By Lynn Thomasson
April 28 (Bloomberg) -- A debit-card company that changed its name to Medical Marijuana Inc. more than doubled on its first day of trading on the over-the-counter stock market.
The former Club Vivanet Inc. said it plans to use prepaid cards to manage tax collection and payment processes for marijuana dispensaries in states that allow the drug to be used for medicinal purposes, according to a release sent by Market Wire. The company, trading under the ticker MJNA, will also split its shares 10-for-1, the statement said.
States including Oregon and California allow residents to use marijuana for diseases ranging from cancer to epilepsy and glaucoma. More than 20,000 Oregon residents are registered to use the drug, based on statistics from the state’s Web site.
“This is a sizzle product,” Bruce Perlowin, Medical Marijuana’s chief executive officer, said in a telephone interview from El Paso, Texas. “We eventually want to be the McDonald’s of marijuana.”
The last quarterly report from Club Vivanet, spun off by Medical Marijuana this month, showed revenue of $250,262 for the quarter ended Sept. 30, according to filings posted on the Web site for Pink Sheets OTC Market Inc. The report listed its accountant as At Ease Accounting & Tax Services in Cape Coral, Florida.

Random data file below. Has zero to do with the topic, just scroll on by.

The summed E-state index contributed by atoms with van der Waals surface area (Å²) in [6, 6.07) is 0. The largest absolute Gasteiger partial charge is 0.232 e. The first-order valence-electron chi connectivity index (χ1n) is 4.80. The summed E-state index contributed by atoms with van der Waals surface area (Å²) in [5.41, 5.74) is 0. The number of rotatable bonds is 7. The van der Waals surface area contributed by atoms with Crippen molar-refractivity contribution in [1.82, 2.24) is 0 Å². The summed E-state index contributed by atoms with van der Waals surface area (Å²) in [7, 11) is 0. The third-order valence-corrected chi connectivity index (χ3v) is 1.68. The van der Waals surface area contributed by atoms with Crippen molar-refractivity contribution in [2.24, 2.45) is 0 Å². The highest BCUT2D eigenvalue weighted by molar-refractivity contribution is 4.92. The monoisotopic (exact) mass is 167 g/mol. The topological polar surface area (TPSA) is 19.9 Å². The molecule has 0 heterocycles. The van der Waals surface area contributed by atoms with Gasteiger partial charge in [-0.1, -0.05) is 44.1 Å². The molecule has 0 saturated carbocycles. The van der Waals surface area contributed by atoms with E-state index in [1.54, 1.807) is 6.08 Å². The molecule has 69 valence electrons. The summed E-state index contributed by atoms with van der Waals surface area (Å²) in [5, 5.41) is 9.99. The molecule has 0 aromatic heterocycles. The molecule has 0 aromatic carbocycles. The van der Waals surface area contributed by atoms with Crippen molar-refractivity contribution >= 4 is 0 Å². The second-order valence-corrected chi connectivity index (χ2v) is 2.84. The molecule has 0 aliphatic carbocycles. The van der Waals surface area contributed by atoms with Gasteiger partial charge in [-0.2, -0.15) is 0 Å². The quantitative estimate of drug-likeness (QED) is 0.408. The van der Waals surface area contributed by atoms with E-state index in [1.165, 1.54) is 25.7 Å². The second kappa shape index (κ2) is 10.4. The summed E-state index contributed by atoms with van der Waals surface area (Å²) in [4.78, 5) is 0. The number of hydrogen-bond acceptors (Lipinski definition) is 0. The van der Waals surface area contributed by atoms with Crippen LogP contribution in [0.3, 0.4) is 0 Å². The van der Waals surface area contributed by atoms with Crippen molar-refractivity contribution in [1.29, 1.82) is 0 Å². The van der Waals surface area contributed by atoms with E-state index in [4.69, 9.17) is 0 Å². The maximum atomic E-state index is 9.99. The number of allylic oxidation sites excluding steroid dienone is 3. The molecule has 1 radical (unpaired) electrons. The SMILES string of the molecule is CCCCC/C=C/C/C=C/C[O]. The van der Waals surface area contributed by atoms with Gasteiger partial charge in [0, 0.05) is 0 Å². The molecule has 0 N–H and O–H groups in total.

The Dec. 31 filing said Club Vivanet had 12.5 million shares outstanding, with 5.6 million owned by its chief executive officer, Donald Steinberg, and vice president, Roberta Steinberg. A Boulder, Colorado, company called New Compendium Corp. owned 3.4 million shares.
Perlowin, 57, said he spent nine years in prison for smuggling marijuana, which has been outlawed by the U.S. government since 1937.
Shares of Marina Del Rey, California-based Medical Marijuana quadrupled since March 31, when it first announced the name change. The stock didn’t trade for most of February. Almost 500,000 shares changed hands yesterday, about eight times last week’s average, according to data compiled by Bloomberg.
Medical Marijuana surged 123 percent, the most in a month, to 50 cents today. Volume was approximately 1.2 million, the highest since at least 2003, according to Bloomberg data.
The Pink Sheets OTC Market, located in New York, trades stocks that aren’t registered with the Securities and Exchange Commission and don’t comply with many of the financial disclosure rules required by the Nasdaq Stock Market or the New York Stock Exchange.
Pink Sheets warns investors on its Web site that Club Vivanet provides limited financial information and that no brokerage currently makes a market in its stock, which may result in wider swings in prices.
“These are highly speculative investments,” said Tom Wirth, senior investment officer at Chemung Canal Trust Co., which manages $1.5 billion in Elmira, New York. “A Pink Sheet listing is something we would never look at.”
Last Updated: April 28, 2009 18:16 EDT